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New report highlights the long-term impacts of caring on carer finances

Thu, 21 Apr

A new report from Evaluate, Caring Costs Us: The economic impact on lifetime income and retirement savings of informal carers was released today. Commissioned by Carers Australia and the National Carer Network including Carers NSW, the report explores the opportunity costs lost to carers.

The report found that Australian carers on average forego $392,500 in lost wages by age 67 and miss out on a further $175,000 in superannuation. Other key findings include:

  • Every year you are a primary carer, on average you lose:
  • By the age of 67, the 10% primary carers providing the most significant hours of care will lose:
  • Income support through Carer Payment is less than 30% of the average weekly earnings

The findings in relation to women who care for a child with disability or chronic illness were also significant. Approximately 80.8% of these primary carers aged 25-34 and 84.4% of primary carers aged 35-44 are women.1

  • The younger a person becomes a primary carer the greater the impact caring will have on both their superannuation balance at age 67, and their lifetime earnings to age 67.
  • On average, a person who becomes a primary carer at the age of 35, and who then remains a primary carer for the same number of years as a person who becomes a primary carer at age 45, will have a superannuation balance at age 67 that is $124,400 lower than the other primary carer.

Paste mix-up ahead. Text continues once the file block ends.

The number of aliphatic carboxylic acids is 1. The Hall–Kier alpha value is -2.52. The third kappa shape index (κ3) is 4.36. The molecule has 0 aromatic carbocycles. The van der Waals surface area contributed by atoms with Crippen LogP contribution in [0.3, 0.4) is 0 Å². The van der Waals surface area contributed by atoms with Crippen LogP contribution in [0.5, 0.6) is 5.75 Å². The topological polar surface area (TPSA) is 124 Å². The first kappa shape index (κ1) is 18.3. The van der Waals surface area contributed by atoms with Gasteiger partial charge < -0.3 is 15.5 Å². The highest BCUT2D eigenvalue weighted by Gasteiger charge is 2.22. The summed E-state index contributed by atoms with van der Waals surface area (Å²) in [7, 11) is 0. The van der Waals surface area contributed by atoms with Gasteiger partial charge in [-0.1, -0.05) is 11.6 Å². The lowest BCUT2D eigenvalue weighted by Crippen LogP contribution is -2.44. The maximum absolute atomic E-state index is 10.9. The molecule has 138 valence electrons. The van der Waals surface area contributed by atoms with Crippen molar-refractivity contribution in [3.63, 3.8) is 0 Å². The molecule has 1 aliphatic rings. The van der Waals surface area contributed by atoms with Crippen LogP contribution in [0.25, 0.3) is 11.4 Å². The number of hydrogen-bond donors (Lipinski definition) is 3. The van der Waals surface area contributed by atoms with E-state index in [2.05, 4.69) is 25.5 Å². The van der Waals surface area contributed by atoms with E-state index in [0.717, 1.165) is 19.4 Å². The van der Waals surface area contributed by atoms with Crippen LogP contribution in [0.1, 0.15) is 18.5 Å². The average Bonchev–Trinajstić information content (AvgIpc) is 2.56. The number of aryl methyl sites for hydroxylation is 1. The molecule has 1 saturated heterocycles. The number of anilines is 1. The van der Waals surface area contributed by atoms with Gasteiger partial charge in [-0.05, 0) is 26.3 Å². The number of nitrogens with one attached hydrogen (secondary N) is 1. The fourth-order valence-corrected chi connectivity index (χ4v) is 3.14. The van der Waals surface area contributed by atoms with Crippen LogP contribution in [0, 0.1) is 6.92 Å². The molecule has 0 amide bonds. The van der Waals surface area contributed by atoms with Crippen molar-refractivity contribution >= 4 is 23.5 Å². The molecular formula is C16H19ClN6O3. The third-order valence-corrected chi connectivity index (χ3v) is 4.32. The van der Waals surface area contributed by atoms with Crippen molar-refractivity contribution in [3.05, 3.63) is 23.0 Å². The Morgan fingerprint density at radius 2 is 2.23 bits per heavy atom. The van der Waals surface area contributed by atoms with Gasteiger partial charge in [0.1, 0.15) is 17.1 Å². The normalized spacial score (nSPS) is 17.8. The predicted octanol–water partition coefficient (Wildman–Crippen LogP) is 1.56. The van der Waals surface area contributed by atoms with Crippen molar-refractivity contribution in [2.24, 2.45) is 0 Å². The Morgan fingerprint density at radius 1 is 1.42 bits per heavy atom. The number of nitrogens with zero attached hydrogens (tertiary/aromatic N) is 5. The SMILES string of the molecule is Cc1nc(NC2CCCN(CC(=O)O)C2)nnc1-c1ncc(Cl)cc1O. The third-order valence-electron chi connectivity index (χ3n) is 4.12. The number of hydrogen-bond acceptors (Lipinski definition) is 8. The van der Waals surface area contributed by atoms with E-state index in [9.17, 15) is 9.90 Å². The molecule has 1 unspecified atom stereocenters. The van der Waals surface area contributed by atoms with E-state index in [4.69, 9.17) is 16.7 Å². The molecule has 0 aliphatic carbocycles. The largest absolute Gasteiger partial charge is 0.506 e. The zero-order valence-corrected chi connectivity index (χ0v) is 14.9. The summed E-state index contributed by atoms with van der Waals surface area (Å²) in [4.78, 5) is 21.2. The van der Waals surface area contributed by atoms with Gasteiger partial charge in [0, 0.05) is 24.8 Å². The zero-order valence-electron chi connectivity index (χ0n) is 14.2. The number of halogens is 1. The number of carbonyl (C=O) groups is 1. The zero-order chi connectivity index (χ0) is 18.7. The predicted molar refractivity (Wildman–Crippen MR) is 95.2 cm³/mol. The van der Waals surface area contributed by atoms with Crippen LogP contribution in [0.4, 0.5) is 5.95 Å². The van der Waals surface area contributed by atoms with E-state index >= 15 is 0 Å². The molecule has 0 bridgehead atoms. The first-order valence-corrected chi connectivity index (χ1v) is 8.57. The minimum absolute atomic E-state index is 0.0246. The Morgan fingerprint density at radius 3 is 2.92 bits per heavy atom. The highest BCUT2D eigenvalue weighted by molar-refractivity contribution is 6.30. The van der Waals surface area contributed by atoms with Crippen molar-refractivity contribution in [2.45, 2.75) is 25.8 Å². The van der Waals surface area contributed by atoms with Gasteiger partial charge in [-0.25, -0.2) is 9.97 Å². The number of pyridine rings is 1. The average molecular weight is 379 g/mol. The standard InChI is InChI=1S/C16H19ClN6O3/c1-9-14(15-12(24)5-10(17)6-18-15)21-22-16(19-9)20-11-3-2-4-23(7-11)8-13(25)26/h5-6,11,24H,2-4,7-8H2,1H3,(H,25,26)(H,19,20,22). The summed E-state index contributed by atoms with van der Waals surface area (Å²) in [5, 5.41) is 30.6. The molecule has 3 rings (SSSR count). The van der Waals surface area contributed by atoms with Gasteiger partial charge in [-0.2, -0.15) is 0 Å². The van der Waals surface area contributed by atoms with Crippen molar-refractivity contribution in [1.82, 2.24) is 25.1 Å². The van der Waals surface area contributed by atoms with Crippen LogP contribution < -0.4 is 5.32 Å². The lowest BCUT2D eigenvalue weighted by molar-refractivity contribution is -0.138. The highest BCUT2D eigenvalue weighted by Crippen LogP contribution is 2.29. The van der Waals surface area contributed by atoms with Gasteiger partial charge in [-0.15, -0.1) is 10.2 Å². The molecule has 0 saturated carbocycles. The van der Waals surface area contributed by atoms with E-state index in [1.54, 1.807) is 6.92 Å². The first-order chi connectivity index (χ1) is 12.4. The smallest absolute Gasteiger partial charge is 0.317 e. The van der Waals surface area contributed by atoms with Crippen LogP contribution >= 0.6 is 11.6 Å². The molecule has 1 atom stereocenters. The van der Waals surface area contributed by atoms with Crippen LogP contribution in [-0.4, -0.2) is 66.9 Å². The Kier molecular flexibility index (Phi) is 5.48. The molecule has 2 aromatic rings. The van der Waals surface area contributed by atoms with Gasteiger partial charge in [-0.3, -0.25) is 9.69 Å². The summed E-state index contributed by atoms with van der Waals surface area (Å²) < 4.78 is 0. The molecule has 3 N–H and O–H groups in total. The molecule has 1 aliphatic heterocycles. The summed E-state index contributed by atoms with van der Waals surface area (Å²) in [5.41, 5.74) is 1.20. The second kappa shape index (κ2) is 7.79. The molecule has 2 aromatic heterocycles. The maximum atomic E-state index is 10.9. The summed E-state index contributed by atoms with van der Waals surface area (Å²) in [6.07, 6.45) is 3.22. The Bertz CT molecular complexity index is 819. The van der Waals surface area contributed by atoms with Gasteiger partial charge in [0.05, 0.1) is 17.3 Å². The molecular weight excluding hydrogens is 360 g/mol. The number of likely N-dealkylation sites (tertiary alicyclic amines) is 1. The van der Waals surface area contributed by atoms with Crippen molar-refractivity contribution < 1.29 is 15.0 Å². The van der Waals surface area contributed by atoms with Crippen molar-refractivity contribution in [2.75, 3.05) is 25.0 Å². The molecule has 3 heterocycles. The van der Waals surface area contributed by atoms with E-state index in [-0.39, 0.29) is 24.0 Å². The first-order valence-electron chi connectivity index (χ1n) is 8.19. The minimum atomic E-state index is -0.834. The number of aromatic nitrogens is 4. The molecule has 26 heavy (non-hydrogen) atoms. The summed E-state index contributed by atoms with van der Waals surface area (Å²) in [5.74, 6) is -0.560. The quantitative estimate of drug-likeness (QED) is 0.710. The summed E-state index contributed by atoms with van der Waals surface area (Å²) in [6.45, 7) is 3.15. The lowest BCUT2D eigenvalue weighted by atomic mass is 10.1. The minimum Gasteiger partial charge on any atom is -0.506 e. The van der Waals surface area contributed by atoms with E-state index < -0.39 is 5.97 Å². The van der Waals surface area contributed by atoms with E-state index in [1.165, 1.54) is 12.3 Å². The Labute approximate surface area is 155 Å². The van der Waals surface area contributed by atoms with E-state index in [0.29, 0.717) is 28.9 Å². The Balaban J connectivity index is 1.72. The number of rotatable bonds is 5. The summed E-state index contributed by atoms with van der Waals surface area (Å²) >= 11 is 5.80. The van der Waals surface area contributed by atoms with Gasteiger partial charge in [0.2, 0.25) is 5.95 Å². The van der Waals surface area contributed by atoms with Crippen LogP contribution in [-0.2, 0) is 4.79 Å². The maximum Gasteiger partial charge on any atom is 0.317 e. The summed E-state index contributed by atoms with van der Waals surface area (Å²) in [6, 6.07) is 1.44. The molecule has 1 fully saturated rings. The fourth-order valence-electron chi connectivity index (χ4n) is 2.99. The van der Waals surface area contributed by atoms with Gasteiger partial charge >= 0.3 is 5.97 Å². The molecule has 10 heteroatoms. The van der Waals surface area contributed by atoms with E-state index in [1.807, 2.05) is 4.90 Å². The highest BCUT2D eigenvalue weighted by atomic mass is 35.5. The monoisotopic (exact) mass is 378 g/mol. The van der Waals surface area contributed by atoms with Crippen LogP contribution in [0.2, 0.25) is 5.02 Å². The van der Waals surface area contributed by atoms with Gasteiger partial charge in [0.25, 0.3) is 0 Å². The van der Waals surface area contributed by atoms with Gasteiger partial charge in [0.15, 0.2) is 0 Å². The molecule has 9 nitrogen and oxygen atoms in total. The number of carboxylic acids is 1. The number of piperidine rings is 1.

• While a person at 45 is likely to forego more immediate income than a person at 35, the more significant factor is the loss of early superannuation, which has potential for a more significant impact at retirement.

Evaluate has proposed two potential policy options to address the significant opportunity costs lost to carers:

  • Government pays Superannuation Guarantee Contribution on the Carer Payment ($700m pa/addition $66,000 super at retirement)
  • Increase in the Carer Allowance:
    • 150% increase for those who are in recipient of the Carer Allowance but not the Carer Payment,
      ($1.9b pa/offset 9.6% of the loss in lifetime income to age 67)
    • 475% increase for those who are in receipt of both the Carer Payment and the Carer Allowance
      ($5.6b pa/offset 31.0% of the loss in lifetime income to age 67)

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1 Australian Bureau of Statistics (2019), Survey of Ageing, Disability and Carers 2018, TableBuilder Dataset, available online at: